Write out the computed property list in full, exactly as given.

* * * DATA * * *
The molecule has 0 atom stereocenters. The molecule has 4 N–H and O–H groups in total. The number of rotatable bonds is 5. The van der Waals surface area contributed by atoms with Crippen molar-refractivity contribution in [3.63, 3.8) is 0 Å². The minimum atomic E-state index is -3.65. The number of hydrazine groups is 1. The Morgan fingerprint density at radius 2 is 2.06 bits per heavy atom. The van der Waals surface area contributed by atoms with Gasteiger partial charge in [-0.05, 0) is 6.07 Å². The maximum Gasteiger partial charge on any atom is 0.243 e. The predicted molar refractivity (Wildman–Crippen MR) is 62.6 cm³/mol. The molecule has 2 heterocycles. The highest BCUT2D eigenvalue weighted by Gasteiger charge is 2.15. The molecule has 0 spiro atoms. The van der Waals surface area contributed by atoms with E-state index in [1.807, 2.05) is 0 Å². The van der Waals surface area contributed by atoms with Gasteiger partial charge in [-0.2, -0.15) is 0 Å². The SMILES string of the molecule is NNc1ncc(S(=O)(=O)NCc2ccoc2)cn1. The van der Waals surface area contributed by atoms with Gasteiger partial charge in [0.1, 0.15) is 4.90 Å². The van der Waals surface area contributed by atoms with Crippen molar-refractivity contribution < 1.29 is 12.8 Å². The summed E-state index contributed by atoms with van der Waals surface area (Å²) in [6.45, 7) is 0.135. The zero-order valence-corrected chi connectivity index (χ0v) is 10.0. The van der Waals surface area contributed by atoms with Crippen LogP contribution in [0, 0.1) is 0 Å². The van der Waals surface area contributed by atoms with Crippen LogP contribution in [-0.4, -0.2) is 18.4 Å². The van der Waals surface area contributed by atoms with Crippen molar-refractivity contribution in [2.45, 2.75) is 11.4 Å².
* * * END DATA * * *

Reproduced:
The molecule has 0 atom stereocenters. The molecule has 4 N–H and O–H groups in total. The number of rotatable bonds is 5. The van der Waals surface area contributed by atoms with Crippen molar-refractivity contribution in [3.63, 3.8) is 0 Å². The minimum atomic E-state index is -3.65. The number of hydrazine groups is 1. The Morgan fingerprint density at radius 2 is 2.06 bits per heavy atom. The van der Waals surface area contributed by atoms with Gasteiger partial charge in [-0.05, 0) is 6.07 Å². The maximum Gasteiger partial charge on any atom is 0.243 e. The predicted molar refractivity (Wildman–Crippen MR) is 62.6 cm³/mol. The molecule has 2 heterocycles. The highest BCUT2D eigenvalue weighted by Gasteiger charge is 2.15. The molecule has 0 spiro atoms. The van der Waals surface area contributed by atoms with E-state index in [1.807, 2.05) is 0 Å². The van der Waals surface area contributed by atoms with Gasteiger partial charge in [-0.2, -0.15) is 0 Å². The SMILES string of the molecule is NNc1ncc(S(=O)(=O)NCc2ccoc2)cn1. The van der Waals surface area contributed by atoms with Gasteiger partial charge in [0.1, 0.15) is 4.90 Å². The van der Waals surface area contributed by atoms with Crippen molar-refractivity contribution < 1.29 is 12.8 Å². The summed E-state index contributed by atoms with van der Waals surface area (Å²) in [6.45, 7) is 0.135. The zero-order valence-corrected chi connectivity index (χ0v) is 10.0. The van der Waals surface area contributed by atoms with Crippen LogP contribution in [0, 0.1) is 0 Å². The van der Waals surface area contributed by atoms with Crippen LogP contribution in [-0.4, -0.2) is 18.4 Å². The van der Waals surface area contributed by atoms with Crippen molar-refractivity contribution in [2.45, 2.75) is 11.4 Å².